Natalie Wehman, 8, made a 911 call as her diabetic father got sick driving down the road in Dana Point.
"He started getting low, and we started asking him questions but he didn't answer, so I knew something was wrong because he's diabetic, and I reached in his pocket and I called 911," said Natalie.
Help came and the story had a happy ending. Tuesday, the two girls were honored as heroes at a 911 training session for children.
Perhaps the most important information the young caller gave during that call?
"I explained what I could see and I read the street names," said Natalie.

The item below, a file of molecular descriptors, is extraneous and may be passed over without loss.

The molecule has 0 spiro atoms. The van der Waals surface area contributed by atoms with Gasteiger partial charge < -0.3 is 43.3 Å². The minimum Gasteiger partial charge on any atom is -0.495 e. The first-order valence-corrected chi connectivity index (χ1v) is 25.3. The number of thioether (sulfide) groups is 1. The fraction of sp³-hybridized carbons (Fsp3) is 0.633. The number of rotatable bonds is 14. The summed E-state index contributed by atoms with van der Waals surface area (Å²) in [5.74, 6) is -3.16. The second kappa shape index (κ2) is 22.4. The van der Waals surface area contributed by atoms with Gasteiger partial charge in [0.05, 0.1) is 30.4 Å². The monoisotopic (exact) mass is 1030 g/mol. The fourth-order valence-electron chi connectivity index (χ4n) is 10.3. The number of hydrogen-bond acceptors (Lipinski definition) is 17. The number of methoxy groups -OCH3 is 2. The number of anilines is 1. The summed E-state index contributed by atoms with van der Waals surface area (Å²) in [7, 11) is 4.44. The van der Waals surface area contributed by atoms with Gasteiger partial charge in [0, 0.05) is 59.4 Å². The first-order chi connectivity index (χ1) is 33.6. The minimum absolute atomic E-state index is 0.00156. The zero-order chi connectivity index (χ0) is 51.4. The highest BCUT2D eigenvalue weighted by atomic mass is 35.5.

Back when everyone used landlines, it was a lot easier for dispatchers to pinpoint exactly where everyone was calling from. But as technology has evolved and people have started calling from cellphones, it's a lot harder for them to figure out exactly where you are. That's why the most important thing to tell a dispatcher is your name and exact location.
The gravity of the situation taught the girls another important lesson, too.
"Calling 911 is not a game. It's very serious," said Lauren Wehman.